Where Work Is a Religion, Work Burnout Is Its Crisis of Faith -- New York Magazine:
People who are suffering from burnout tend to describe the sensation in metaphors of emptiness—they’re a dry teapot over a high flame, a drained battery that can no longer hold its charge. Thirteen years, three books, and dozens of papers into his profession, Barry Farber, a professor at Columbia Teachers College and trained psychotherapist, realized he was feeling this way. Unfortunately, he was well acquainted with the symptoms. He was a burnout researcher himself.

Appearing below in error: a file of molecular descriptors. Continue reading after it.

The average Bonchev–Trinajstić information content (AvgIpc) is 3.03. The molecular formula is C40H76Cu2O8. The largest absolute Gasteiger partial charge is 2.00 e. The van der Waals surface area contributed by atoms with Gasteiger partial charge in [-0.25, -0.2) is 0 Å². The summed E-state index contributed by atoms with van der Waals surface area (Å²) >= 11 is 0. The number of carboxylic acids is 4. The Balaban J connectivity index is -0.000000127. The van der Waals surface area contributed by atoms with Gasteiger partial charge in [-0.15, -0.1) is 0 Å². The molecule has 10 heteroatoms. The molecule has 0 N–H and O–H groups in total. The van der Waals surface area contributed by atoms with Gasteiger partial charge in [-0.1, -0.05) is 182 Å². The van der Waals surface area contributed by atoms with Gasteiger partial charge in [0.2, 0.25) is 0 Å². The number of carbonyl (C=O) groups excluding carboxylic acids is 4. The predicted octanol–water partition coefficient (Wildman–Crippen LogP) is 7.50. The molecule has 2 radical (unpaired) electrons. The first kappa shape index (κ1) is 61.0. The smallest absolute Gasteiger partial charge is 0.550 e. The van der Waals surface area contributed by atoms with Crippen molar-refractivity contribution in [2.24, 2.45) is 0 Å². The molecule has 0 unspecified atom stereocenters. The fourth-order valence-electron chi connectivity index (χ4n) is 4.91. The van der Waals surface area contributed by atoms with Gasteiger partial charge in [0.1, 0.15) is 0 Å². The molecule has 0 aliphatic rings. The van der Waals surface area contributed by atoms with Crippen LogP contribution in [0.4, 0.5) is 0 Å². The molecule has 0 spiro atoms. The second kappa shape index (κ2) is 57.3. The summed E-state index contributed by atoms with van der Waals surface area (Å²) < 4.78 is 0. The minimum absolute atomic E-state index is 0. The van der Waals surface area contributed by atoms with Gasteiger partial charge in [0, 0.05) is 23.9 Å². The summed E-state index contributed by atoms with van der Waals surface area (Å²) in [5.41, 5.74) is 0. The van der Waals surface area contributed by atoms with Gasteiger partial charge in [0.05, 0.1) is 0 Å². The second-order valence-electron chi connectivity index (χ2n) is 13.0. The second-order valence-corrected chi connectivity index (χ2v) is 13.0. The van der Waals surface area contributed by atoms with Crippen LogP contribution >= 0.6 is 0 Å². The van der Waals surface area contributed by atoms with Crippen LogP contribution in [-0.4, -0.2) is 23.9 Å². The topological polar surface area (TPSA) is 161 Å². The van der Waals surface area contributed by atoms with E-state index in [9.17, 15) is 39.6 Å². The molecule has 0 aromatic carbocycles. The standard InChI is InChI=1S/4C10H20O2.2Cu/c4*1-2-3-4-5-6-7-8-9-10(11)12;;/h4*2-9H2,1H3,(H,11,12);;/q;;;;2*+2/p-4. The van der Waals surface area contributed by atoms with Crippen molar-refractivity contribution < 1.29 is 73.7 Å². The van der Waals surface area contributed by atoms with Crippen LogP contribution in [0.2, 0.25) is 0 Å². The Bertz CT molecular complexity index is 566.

Being burned out on burnout—now that was rich. Madame Curie died of radiation poisoning; Joseph Mitchell famously developed a 32-year-long case of writer’s block after writing a two-part New Yorker series about a blocked writer; now Farber was suffering the same self-referential fate. He jokes about it today (who wouldn’t?) but hardly felt sanguine as it was happening (who would?). Colleagues tried to persuade him to stick it out. “But for the most part, I’ve resisted coming back,” says Farber. “I’ve never been able to find that same sense of satisfaction.”